A number of industries and some unions have worked to accelerate state approvals, which they believe has become unnecessarily burdensome. Although there are still public comments, Trump's revisions will limit how agencies can apply the law to speed up approvals.
"We want to make sure we do everything right, but it shouldn't take seven years to get a yes or no for a freeway project," said Marty Durbin, president of the US Chamber of Commerce's Global Energy Institute. "We have a broken process and we need to add more reasons to the process."
However, activists say NEPA has been instrumental in ensuring that communities have control over what is being built in their back yard.
For 15 years, Logan's group and others have been fighting a plan to expand Interstate 710, a major north-south freeway designed in the 1950s that connects Long Beach to central Los Angeles. Population and employment growth coupled with increased volume in Long Beach and Los Angeles ports have clogged the freeway, prompting state and local officials to try to add lanes in both directions.
A first suggestion would have added six additional lanes to the southern portion of the freeway, destroyed 660 houses, entered the Los Angeles River, and dramatically reduced truck traffic to neighborhoods that are mostly African American and Latino communities that already have increased soot content increases the air.
The highway map, which is now on the table in Southern California, does not provide for more than two additional lanes, but also includes bike paths and green spaces. Improving air quality and public health is one of the goals of the multi-billion dollar project. Activists developed and submitted their alternative plan during the legally permitted comment period and hired technical advisors to analyze the government's 8,000-page draft proposal.
"There was a shift in focus," said Logan. "Without the commitment and commitment of the community, it would currently only be a 14-lane highway."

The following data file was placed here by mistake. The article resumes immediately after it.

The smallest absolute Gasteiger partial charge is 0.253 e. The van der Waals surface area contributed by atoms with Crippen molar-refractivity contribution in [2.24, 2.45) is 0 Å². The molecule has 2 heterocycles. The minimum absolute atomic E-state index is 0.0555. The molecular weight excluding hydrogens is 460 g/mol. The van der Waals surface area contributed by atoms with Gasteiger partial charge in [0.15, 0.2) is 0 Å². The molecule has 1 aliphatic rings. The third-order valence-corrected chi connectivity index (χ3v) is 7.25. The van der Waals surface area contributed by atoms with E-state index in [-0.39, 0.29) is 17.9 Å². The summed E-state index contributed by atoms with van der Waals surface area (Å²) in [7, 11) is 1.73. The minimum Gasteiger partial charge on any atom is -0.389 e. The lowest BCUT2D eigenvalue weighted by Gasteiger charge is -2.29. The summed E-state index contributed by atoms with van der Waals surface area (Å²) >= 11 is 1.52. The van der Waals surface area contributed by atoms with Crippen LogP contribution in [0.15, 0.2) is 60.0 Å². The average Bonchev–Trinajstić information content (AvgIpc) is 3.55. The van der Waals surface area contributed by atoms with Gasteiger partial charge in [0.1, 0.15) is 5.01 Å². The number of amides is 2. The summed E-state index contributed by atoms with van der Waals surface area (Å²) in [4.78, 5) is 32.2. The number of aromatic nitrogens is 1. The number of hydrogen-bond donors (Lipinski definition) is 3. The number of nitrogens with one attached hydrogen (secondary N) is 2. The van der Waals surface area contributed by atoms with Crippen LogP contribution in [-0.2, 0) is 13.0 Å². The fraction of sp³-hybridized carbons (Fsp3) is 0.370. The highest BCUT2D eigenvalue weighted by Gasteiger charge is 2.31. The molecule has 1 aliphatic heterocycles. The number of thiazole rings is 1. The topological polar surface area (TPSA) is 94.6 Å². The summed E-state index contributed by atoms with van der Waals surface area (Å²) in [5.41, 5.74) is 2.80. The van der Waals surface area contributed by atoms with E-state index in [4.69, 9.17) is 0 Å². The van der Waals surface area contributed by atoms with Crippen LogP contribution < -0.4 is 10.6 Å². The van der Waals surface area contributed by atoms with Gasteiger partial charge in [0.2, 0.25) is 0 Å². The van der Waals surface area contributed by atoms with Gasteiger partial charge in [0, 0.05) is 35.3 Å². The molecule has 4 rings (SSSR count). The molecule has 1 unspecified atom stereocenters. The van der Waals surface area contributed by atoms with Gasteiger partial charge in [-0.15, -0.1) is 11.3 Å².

In Kansas, activists are using federal law to influence the Flint Hill expansion project, which will add a large railroad track and seven railroad bridges, shift the paths of local streams, and tear apart the native Tallgrass prairie. BetA Lugo Martinez, organizer and co-director of CleanAirNow, said he and others fear that the resulting pollution from increasing rail traffic and habitat loss could harm residents of neighboring Belle Plaine.
One of the biggest changes the administration is proposing is to remove the legal obligation to review the cumulative impact of a project related to other sources of pollution in the region.
The revisions would also require that the most complex analyzes be completed within two years. And the original proposal would limit the consideration of climate change and state that "the effects should not be considered significant if they are distant, geographically distant or are the product of a long causal chain".
Based on this consideration, experts considering a planned coal mine or oil well would not have to consider whether burning these fossil fuels will contribute to climate change.
These revisions would make it easier for developers to get a definitive answer to whether a project is approved by the federal government and could limit the basis for legal challenges.